Innovative solutions were found to some of the agreement’s most contentious challenges. By placing financial commitments in a separate document, and providing that the council could adjust them by consensus over time, the negotiators facilitated an agreement. They found the right balance between stability for members and the organization concerning withdrawal, liability, and dispute settlement. Additional solutions provided flexibility for members whose governments were likely to balk at open-ended, uncertain commitments, or commitments from which one could never withdraw. For the United States, the ability to conclude the agreement consistent with U.S. law (including the IOIA) without entering into any open-ended, uncertain financial or other liabilities—in combination with the provisions in the Energy Policy Act of 2005—provided the avenue necessary to reconcile the U.S. positions with the other parties and conclude the agreement. Conclusion of the ITER Agreement as a congressional-executive agreement is an important precedent for similar future projects.

The ITER Agreement was initialed by the heads of delegation in Brussels on May 24, 2006, with the final signing by all seven parties taking place in the Élysée Palace in Paris on November 21, 2006. On November 19, 2007, President Bush signed the Executive Order designating the ITER International Fusion Energy Organization a Public International Organization, allowing the United States to implement the privileges and immunities commitments undertaken during the negotiations.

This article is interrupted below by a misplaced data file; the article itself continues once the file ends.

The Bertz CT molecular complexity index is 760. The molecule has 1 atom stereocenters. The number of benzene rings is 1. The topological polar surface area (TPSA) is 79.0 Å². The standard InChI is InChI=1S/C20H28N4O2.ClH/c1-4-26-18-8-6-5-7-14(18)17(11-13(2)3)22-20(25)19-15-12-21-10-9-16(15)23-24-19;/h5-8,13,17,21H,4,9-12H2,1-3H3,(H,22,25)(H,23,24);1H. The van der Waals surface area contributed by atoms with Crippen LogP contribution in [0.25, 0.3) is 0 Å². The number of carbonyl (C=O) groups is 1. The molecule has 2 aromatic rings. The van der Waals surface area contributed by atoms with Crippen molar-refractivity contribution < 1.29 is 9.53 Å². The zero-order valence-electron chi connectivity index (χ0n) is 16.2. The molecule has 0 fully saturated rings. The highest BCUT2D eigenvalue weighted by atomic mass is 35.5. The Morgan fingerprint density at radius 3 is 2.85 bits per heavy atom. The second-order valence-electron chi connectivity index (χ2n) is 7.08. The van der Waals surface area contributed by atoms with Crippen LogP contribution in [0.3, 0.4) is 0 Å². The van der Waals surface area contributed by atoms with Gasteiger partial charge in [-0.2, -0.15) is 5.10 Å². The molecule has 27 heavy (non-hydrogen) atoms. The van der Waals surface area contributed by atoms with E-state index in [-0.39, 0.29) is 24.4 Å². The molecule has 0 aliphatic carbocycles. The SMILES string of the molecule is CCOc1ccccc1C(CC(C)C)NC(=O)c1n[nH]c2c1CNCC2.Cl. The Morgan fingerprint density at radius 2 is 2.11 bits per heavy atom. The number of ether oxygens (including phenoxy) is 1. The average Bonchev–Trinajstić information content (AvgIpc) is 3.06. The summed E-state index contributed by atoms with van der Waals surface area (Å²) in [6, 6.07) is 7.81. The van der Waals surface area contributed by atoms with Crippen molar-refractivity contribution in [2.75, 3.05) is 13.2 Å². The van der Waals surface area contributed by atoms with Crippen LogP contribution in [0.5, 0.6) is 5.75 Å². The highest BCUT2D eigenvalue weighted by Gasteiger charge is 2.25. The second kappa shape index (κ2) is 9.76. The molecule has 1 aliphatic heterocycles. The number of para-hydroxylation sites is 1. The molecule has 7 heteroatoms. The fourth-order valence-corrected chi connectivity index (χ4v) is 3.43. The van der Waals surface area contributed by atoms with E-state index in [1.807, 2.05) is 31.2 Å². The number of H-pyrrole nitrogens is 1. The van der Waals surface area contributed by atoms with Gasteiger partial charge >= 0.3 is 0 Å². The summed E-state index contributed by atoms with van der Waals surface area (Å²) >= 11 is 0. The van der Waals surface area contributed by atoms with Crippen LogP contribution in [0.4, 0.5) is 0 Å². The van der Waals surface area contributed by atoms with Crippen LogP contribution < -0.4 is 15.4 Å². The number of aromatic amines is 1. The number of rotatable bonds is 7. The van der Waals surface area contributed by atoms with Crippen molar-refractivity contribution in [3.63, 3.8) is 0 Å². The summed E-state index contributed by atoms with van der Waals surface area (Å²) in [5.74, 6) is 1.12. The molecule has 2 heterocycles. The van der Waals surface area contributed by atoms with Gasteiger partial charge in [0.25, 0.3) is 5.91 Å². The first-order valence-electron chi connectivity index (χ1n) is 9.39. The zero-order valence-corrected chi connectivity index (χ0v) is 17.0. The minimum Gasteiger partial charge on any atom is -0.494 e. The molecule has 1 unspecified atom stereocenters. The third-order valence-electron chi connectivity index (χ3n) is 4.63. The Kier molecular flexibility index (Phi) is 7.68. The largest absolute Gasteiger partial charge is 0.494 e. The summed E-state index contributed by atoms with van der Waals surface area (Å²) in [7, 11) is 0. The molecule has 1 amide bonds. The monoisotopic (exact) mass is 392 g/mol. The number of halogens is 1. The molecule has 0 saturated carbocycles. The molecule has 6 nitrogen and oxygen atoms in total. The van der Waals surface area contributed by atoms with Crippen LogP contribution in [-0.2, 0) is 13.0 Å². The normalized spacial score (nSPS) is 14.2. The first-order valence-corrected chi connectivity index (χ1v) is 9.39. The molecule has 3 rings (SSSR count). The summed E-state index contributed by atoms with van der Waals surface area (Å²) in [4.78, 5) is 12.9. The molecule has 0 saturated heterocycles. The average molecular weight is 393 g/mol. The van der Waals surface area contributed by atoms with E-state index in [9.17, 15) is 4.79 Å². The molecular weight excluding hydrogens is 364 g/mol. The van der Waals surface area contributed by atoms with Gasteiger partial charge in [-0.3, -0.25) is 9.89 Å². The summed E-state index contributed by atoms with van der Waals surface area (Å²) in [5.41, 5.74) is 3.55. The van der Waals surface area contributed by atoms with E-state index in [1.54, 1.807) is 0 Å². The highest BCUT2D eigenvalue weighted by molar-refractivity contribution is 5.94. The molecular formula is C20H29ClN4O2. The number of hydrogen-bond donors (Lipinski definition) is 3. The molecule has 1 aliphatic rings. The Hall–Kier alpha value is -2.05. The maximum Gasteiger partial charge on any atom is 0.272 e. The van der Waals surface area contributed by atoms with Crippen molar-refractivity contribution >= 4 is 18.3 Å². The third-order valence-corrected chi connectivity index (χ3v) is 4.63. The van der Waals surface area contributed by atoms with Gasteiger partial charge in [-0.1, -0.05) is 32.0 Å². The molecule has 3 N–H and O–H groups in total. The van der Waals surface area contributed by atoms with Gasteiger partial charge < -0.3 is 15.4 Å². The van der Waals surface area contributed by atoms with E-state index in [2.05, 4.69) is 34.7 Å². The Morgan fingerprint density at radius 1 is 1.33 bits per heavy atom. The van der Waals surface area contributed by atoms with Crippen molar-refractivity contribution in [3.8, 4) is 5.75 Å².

One could have presumed the hard work was over. Alas, implementation of the agreement has not been without early challenges. For example, the initial selection of the key staff of the organization was made partly along political lines, with each member party submitting nominees for its assigned Deputy Director-General position to the ITER Organization leadership for their decision. Unfortunately, some members nominated only a single candidate, obviating any choice for the ITER Organization. There have since been questions about the competency of certain staff to carry out their assignments.

Further, there have been construction delays leading to very significant cost re-estimates. It was assumed that the ITER design was eighty percent completed before the organization was established. However, it was subsequently re-estimated to be closer to forty percent complete.3 This led to the need for extensive redesign, delaying the ITER construction phase. As is understood widely in project management circles, delay means cost increases. The U.S. contribution (9.09 percent of the total ITER construction cost) was initially estimated to be $1.12 billion, but reexamination in the light of construction delay and uncertainty in design led to a revised estimate of $2.2 billion, which includes escalation and contingency estimates.